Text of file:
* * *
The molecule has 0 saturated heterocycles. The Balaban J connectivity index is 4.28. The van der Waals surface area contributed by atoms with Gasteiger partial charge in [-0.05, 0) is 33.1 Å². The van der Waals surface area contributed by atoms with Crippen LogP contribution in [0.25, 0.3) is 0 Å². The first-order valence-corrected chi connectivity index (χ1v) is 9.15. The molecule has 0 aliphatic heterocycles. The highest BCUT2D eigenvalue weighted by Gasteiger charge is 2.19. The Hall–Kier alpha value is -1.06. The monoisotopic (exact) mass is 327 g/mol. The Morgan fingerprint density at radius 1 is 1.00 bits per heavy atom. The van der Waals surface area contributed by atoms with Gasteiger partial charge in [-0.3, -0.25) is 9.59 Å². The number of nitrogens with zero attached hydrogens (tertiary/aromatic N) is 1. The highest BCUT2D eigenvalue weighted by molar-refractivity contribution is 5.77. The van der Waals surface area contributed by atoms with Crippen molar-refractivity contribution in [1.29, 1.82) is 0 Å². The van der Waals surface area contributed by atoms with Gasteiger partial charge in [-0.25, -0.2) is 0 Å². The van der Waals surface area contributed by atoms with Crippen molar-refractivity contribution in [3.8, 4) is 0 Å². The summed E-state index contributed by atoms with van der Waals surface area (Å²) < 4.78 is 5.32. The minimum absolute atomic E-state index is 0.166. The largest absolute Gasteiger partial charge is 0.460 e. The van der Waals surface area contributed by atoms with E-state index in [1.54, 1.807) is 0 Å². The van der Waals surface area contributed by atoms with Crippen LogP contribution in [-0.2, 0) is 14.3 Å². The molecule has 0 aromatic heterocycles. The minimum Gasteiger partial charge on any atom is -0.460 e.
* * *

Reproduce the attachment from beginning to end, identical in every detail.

The molecule has 0 saturated heterocycles. The Balaban J connectivity index is 4.28. The van der Waals surface area contributed by atoms with Gasteiger partial charge in [-0.05, 0) is 33.1 Å². The van der Waals surface area contributed by atoms with Crippen LogP contribution in [0.25, 0.3) is 0 Å². The first-order valence-corrected chi connectivity index (χ1v) is 9.15. The molecule has 0 aliphatic heterocycles. The highest BCUT2D eigenvalue weighted by Gasteiger charge is 2.19. The Hall–Kier alpha value is -1.06. The monoisotopic (exact) mass is 327 g/mol. The Morgan fingerprint density at radius 1 is 1.00 bits per heavy atom. The van der Waals surface area contributed by atoms with Gasteiger partial charge in [-0.3, -0.25) is 9.59 Å². The number of nitrogens with zero attached hydrogens (tertiary/aromatic N) is 1. The highest BCUT2D eigenvalue weighted by molar-refractivity contribution is 5.77. The van der Waals surface area contributed by atoms with Crippen molar-refractivity contribution in [1.29, 1.82) is 0 Å². The van der Waals surface area contributed by atoms with Gasteiger partial charge in [-0.25, -0.2) is 0 Å². The van der Waals surface area contributed by atoms with Crippen molar-refractivity contribution in [3.8, 4) is 0 Å². The summed E-state index contributed by atoms with van der Waals surface area (Å²) < 4.78 is 5.32. The minimum absolute atomic E-state index is 0.166. The largest absolute Gasteiger partial charge is 0.460 e. The van der Waals surface area contributed by atoms with E-state index in [1.54, 1.807) is 0 Å². The van der Waals surface area contributed by atoms with Crippen LogP contribution in [-0.2, 0) is 14.3 Å². The molecule has 0 aromatic heterocycles. The minimum Gasteiger partial charge on any atom is -0.460 e.